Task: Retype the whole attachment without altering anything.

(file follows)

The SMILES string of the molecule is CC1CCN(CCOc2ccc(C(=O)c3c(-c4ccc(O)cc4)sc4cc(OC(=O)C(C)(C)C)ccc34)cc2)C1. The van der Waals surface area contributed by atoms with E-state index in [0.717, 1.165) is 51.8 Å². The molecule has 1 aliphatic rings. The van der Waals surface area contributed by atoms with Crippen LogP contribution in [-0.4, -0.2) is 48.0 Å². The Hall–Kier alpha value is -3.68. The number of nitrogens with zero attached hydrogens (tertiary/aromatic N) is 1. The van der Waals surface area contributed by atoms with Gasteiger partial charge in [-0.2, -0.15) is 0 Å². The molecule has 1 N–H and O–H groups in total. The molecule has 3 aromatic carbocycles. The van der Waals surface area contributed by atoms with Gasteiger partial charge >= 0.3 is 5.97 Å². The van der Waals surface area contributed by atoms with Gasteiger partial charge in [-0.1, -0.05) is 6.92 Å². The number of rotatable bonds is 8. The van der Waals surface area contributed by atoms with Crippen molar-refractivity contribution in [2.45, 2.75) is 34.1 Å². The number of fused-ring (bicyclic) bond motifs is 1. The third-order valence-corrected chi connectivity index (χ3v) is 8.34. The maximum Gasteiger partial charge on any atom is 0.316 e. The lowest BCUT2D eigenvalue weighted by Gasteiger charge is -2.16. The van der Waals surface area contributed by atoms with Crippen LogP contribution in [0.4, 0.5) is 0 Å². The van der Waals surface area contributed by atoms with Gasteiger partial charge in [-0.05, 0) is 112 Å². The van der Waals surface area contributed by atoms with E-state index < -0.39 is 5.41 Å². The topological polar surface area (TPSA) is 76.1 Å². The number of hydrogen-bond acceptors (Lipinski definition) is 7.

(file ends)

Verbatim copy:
The SMILES string of the molecule is CC1CCN(CCOc2ccc(C(=O)c3c(-c4ccc(O)cc4)sc4cc(OC(=O)C(C)(C)C)ccc34)cc2)C1. The van der Waals surface area contributed by atoms with E-state index in [0.717, 1.165) is 51.8 Å². The molecule has 1 aliphatic rings. The van der Waals surface area contributed by atoms with Crippen LogP contribution in [-0.4, -0.2) is 48.0 Å². The Hall–Kier alpha value is -3.68. The number of nitrogens with zero attached hydrogens (tertiary/aromatic N) is 1. The van der Waals surface area contributed by atoms with Gasteiger partial charge in [-0.2, -0.15) is 0 Å². The molecule has 1 N–H and O–H groups in total. The molecule has 3 aromatic carbocycles. The van der Waals surface area contributed by atoms with Gasteiger partial charge >= 0.3 is 5.97 Å². The van der Waals surface area contributed by atoms with Gasteiger partial charge in [-0.1, -0.05) is 6.92 Å². The number of rotatable bonds is 8. The van der Waals surface area contributed by atoms with Crippen molar-refractivity contribution in [2.45, 2.75) is 34.1 Å². The number of fused-ring (bicyclic) bond motifs is 1. The third-order valence-corrected chi connectivity index (χ3v) is 8.34. The maximum Gasteiger partial charge on any atom is 0.316 e. The lowest BCUT2D eigenvalue weighted by Gasteiger charge is -2.16. The van der Waals surface area contributed by atoms with Crippen LogP contribution in [0.4, 0.5) is 0 Å². The van der Waals surface area contributed by atoms with Gasteiger partial charge in [-0.05, 0) is 112 Å². The van der Waals surface area contributed by atoms with E-state index < -0.39 is 5.41 Å². The topological polar surface area (TPSA) is 76.1 Å². The number of hydrogen-bond acceptors (Lipinski definition) is 7.